Eventually, the website and blog will be "one." All of the posts from this blog will be migrated to the website, and will become the new address for the blog. At the bottom of the homepage, previews of the last four blog posts will always be displayed. Even now, you can see that element. At this point, only a handful of content exists. I expect the migration to take place sometime in June.

If you subscribe to this blog and get its contents in your email, I am investigating options which would not require you to do anything. When the migration happens, your content will still flow to your email, only from a different source. That's the plan, anyway. Let's keep out fingers crossed.

I do plan to keep the Blogger blog intact indefinitely. Many people have linked to it and to its various posts. At the appropriate time, information in the sidebar will be added letting visitors know where they will go to find new content.

Everything Under One Roof
Having a "responsive" website is the biggest motivation for making the move. Quality of technical support is a second reason.

The third and final reason for the move is to bring everything under one roof. Once this blog has been migrated, everything will be located at I hope that when people visit to read blog posts, they will stay and read about workshop offerings and other resources. Those who come to read about workshops will hopefully explore blog posts while they are on the site.

Making the move is one that has taken time, and that time commitment is far from over. It has been a challenge. I must admit, it has also been fun.

It's your turn. If you have a website or blog, what advice would you offer others who are starting their own?

The Question to Ask at the End of the Day

GoalsSuccess in any area of life comes from doing good things on a regular basis. We all have those small, easy-to-perform tasks that when knit together, make life significantly better. Some involve routine maintenance which keep big problems at bay and allow us to focus on our goals. Others involve those bite-sized steps, repeated at routine intervals, which help us reach those goals. In any case, identifying those repeating tasks, and organizing them in such a way that they are in front of us at the right time, increases productivity exponentially.
How will you answer the question when today comes to a close? How did you make today count? How did you make today count?

If you use a digital to-do list, add a task which reads: "How did you make today count?" Set the task to repeat daily, meaning when you check it off, it disappears and reappears tomorrow.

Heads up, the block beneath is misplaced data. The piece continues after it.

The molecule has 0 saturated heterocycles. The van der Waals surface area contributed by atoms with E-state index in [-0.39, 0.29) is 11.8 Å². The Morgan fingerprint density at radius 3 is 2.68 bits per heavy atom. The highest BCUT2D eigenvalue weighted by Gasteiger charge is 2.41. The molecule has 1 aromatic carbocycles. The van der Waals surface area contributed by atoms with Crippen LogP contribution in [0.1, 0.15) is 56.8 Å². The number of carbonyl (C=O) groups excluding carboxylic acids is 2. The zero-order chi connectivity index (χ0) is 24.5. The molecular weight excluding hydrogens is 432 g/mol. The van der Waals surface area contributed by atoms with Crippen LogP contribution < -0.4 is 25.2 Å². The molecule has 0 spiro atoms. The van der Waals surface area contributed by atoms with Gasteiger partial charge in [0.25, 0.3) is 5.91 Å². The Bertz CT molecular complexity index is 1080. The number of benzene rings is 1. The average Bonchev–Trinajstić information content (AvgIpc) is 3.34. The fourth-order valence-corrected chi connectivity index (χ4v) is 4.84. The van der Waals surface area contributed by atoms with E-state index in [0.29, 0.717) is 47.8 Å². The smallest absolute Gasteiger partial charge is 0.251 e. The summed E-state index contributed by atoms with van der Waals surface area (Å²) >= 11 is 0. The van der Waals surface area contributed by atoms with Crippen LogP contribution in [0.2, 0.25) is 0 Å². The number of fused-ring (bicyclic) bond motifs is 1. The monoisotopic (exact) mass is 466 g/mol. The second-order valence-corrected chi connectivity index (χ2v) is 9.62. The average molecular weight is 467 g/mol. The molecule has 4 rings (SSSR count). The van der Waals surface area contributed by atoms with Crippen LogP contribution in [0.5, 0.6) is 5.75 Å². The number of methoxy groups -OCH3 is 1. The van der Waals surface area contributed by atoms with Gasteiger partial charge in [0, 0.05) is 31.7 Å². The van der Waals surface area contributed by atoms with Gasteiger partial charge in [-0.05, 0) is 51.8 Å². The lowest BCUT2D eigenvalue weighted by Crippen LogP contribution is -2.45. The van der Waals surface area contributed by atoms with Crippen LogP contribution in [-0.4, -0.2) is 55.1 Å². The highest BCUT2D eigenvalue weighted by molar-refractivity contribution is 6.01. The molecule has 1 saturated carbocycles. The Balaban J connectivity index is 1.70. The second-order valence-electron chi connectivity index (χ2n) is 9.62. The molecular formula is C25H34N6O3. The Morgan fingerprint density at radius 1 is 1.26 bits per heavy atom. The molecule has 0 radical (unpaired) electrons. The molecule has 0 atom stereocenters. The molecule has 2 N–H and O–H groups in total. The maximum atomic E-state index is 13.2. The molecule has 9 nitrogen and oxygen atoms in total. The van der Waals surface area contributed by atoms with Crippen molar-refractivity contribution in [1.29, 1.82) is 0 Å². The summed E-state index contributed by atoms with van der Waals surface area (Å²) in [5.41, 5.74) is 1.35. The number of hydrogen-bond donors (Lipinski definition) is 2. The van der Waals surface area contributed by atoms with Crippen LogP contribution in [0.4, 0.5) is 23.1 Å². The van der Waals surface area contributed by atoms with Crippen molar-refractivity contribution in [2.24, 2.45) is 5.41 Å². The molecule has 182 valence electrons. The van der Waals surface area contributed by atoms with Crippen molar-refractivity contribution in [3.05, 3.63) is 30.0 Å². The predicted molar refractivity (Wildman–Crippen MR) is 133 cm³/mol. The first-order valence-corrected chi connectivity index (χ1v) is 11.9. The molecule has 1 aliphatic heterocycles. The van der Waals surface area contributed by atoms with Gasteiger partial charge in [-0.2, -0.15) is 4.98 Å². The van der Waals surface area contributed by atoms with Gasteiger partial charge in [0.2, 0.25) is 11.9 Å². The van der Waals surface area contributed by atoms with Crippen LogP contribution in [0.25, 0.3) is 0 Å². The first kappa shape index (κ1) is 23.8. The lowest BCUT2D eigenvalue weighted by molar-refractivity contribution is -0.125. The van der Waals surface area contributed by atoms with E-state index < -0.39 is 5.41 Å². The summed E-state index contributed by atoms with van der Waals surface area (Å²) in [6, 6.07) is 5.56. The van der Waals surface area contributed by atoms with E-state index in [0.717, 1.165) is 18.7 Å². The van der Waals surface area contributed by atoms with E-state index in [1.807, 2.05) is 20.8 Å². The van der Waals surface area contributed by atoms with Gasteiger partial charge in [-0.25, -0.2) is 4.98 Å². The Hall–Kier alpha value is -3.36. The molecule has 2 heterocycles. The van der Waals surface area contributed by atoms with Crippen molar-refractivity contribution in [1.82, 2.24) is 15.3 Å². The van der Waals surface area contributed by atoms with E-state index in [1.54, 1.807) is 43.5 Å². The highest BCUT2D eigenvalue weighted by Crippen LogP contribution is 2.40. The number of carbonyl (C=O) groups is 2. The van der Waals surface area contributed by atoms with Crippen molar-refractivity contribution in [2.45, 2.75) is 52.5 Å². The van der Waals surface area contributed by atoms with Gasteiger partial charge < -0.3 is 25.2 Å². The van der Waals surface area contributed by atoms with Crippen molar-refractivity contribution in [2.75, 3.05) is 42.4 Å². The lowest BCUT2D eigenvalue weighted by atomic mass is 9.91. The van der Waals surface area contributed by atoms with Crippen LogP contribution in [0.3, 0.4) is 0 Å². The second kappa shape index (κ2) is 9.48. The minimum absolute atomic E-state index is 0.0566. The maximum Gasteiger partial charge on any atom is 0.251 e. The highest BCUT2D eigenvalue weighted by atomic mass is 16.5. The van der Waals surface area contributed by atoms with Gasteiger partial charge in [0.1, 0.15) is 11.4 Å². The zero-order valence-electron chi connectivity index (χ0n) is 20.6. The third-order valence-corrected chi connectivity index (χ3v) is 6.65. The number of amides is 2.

In the note section of that task, answer the question. Think back over the day. What did you do that was significant? What did you do that moved you closer to an important goal? What did you do that was significant in the life of another person?

As you enter your answer to "How did you make today count?" you will also be looking at how you answered that question in previous days. You begin to get a picture of whether you are using your time to move forward or simply to tread water.

At the end of the month, cut and paste your responses for those last 30 or 31 days to a Word document, a notebook in Evernote, or wherever you would like to keep a running log of how you are spending your days. You may wish to enter your answer right on your calendar. Whenever you choose to record the significant accomplishments of your day, the process generates a sort of a "mini-diary." It also provides a compass that will help plan for the days to come.

It is a sobering question. Perhaps the knowledge that the day will end with your asking yourself that question will work on your subconscious from the time the day begins.

How will you answer the question when today comes to a close? How did you make today count?

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Photo Credit: SalFalko via Compfight cc

Wednesday, May 14, 2014

What My Dogs Have Taught Me About the Real World

The last post introduced readers to Sally, the 4-year-old Sheltie we adopted Friday from the Sheltie Rescue of East Tennessee. Ironically, as we were making the five-hour drive from Tennessee back home with Sally, another blogger was writing about his five-hour trip back to Tennessee with his new dog.

Michael Hyatt's blog is one of my favorites. In his post this past Friday, Hyatt talked about the conversation he had with the dog's trainer.

“What happens if he has an accident and eliminates indoors. How should we respond?”

“No problem,” replied the trainer. “Just take a newspaper and roll it up real tight—like it’s a stick. Now hit yourself on the forehead and say, “Bad owner!” 

She went on to explain, “If he has an accident, it’s your fault. Either you got distracted or ignored the signals.” She continued “Charlie’s trained. Now we just have to train you.” That last statement, together with my experience with Sally at that Thursday-night class, caused me to reflect.

A Flashback